5 Milestone Inventions in VFX — from 1800s to 21st Century

Sep, 2017

Creating the ‘magic’ on screen was always a delight to the audience and the artists. Many artists have always worked continuously to bring in the magic in a more realistic way. They had also worked to make it viable and cost-effective.

Here we tell you how it all started and the important milestones until recent days.


Double Exposures: In the late 1800s, film-making special effects started with the technique of ‘Multiple Exposures’, which left the audience with a magical experience that they had never imagined. In this technique, a part of the film strip will be left unexposed by partly painting the glass over the lens. The film strip against this portion of painted glass will not be exposed to the light hitting it. Then the portion of the glass, which was not painted earlier, will be painted now and the previously-painted portion will be left blank for exposure. Now, the previously blacked out parts of the film strip will be run back through the camera and recorded with fresh shots.

In this way, the first ‘magical’ film 'Four heads are better than one' was made in 1898 by Geoge Melies. In this film, a scene showing his head being removed was a great movie moment that opened up more avenues of possibilities in the film industry.


Glass Painted Shots: In this technique, a piece of glass painted with grand landscapes, any new vista or as an extension of the real environment is kept in between the actor and the camera. As this technique was very expensive and time consuming, artists further explored on techniques of after-shot painting.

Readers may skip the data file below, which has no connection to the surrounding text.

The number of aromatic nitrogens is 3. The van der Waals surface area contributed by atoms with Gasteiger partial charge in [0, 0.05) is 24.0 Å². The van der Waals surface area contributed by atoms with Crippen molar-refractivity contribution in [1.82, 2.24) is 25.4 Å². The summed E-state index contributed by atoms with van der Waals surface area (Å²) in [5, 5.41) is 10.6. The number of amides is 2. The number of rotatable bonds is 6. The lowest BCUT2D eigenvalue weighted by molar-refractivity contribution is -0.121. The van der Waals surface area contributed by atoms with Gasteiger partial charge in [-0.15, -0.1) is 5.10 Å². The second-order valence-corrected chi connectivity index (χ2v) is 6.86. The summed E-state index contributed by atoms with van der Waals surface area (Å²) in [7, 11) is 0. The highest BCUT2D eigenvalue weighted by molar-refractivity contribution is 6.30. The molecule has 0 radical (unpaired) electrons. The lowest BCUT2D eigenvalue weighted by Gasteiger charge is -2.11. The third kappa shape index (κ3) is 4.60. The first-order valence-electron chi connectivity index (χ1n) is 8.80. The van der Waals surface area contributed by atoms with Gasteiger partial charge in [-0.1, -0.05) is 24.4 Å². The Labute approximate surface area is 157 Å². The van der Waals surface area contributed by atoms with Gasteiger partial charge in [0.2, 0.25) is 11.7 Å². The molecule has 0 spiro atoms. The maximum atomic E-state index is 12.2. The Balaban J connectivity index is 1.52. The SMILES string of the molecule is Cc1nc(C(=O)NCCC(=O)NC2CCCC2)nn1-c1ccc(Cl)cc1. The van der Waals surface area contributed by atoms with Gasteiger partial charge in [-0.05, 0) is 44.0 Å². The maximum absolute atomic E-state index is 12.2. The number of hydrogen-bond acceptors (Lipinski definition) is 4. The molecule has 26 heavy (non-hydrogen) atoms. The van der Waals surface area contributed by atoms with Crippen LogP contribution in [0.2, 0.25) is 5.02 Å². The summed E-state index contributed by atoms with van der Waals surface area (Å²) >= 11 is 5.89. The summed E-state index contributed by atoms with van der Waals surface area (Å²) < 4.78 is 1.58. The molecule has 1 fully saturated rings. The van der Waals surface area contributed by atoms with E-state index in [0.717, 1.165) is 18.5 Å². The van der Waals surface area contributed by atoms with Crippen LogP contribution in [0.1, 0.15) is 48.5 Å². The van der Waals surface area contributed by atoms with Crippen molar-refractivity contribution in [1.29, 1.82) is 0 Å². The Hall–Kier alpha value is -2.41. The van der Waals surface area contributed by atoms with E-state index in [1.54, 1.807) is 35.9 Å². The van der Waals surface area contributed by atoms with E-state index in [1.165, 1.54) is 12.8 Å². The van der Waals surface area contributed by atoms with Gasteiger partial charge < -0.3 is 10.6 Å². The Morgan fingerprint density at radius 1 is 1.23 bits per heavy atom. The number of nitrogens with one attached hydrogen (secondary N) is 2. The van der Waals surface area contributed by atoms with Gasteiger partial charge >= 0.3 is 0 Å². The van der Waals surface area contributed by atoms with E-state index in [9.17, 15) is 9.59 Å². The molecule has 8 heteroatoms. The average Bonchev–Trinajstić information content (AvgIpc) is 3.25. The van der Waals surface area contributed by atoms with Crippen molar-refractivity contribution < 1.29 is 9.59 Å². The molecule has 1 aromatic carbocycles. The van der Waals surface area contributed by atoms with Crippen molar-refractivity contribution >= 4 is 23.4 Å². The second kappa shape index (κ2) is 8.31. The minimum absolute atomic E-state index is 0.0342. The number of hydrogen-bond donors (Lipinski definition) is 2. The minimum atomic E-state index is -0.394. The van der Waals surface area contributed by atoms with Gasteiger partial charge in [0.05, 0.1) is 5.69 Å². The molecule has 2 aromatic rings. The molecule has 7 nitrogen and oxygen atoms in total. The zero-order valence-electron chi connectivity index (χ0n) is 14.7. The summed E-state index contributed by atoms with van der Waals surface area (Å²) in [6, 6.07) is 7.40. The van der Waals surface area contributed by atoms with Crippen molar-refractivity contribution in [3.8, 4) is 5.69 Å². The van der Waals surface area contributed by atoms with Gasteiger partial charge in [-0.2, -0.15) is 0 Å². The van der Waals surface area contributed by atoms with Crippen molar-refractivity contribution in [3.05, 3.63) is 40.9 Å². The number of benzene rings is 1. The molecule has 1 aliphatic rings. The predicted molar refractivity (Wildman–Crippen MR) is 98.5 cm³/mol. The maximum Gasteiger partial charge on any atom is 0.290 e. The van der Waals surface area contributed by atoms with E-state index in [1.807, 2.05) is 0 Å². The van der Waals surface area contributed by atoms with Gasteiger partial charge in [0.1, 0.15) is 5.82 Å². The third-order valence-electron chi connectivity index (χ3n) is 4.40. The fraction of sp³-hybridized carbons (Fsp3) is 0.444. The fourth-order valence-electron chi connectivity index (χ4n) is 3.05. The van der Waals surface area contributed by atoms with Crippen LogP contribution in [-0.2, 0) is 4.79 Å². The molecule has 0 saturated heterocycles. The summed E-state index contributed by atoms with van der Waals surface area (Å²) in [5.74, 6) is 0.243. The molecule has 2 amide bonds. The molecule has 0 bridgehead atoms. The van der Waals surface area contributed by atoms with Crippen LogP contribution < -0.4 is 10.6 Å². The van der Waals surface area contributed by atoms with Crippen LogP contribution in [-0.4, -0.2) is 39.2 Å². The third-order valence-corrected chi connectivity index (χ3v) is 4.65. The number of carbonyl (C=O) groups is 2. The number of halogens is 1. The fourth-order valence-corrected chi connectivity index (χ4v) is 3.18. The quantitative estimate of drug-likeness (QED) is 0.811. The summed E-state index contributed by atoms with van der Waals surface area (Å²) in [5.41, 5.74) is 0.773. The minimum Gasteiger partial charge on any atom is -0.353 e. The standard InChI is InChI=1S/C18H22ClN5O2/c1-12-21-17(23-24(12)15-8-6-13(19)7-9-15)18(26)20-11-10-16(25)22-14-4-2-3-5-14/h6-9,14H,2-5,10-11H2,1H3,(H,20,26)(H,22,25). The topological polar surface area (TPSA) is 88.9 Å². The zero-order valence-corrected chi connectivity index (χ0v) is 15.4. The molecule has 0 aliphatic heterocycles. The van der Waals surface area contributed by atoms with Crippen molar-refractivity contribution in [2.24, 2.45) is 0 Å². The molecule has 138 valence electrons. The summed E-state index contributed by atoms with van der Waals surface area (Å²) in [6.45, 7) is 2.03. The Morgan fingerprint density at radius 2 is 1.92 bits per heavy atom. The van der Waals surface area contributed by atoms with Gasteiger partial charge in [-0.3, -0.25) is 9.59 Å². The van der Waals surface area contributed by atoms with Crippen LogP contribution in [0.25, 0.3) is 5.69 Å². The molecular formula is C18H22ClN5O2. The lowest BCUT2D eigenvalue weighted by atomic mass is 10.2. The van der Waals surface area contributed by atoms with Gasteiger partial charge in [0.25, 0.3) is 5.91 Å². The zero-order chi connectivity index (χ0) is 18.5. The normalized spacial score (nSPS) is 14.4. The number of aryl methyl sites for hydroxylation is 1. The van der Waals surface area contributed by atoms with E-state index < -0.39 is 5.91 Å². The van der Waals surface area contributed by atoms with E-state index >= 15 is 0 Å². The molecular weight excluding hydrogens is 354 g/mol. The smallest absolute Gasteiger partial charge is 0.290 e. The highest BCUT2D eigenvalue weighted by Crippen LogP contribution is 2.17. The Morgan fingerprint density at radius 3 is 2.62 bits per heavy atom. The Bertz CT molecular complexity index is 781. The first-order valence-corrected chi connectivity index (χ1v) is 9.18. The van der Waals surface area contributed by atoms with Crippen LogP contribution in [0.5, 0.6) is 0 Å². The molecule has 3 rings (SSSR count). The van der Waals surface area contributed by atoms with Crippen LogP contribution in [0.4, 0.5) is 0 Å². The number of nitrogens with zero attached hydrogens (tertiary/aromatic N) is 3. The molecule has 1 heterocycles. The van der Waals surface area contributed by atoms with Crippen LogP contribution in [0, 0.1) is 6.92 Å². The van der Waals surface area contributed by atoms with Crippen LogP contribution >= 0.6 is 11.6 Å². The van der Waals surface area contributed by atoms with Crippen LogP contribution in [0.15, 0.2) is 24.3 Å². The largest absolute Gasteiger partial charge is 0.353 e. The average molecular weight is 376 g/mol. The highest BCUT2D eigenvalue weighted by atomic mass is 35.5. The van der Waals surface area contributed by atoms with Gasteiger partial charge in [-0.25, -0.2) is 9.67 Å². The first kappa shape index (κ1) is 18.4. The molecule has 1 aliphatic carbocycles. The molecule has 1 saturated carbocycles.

Travelling Mattes: As the technique of using glass painting and other such static mattes confined creators from using these techniques only for static shots, a cinematographer named Frank Williams came up with an innovative technique known as Traveling Mattes in 1916. In this technique, a black background was used while shooting. The footage was recorded on high-contrast film. Later, the Special Effects Artists replaced the black background with the required background. This technique is the key behind the idea of modern VFX technology practiced now.

This technique was popularly used in the Hollywood then. “The Invisible Man” of 1933 is the best example for using this technique.


Blue Screen Compositing: Though the use of black screen proved effective for black and white movies, it did not comfort the making of color movies. Larry Butler, a Special Effects Artists invented a special technique called ‘Compositing’. In this, shooting was taken on a blue background and the footage was processed using optical printers to remove the background. Then the desired background was added to the footage.

‘The Thief of Bagdad’ movie in 1940 was the famous movie that used Blue Screen Compositing.

Compositing technique was further improved with the invention of new compositing process involving 12 different compositing elements in 1950, by the Special Effects Engineer Petro Vlahos.


Chroma Key Technique: Developed based on the same techniques invented by Petro Vlahos, Chroma Key technique is the latest and the most imaginative invention that is been used in our modern movies and all VFX footages. This technique has replaced optical printers with computers and has brought in a high-level of precision in making VFX more realistic. It used green or blue color screens as the background of shooting, which was almost completely replaced to green color screens in 1970.


These inventions in VFX show that there is always something better that can be created. Experiment a lot and strive for more to walk close to your own inventions.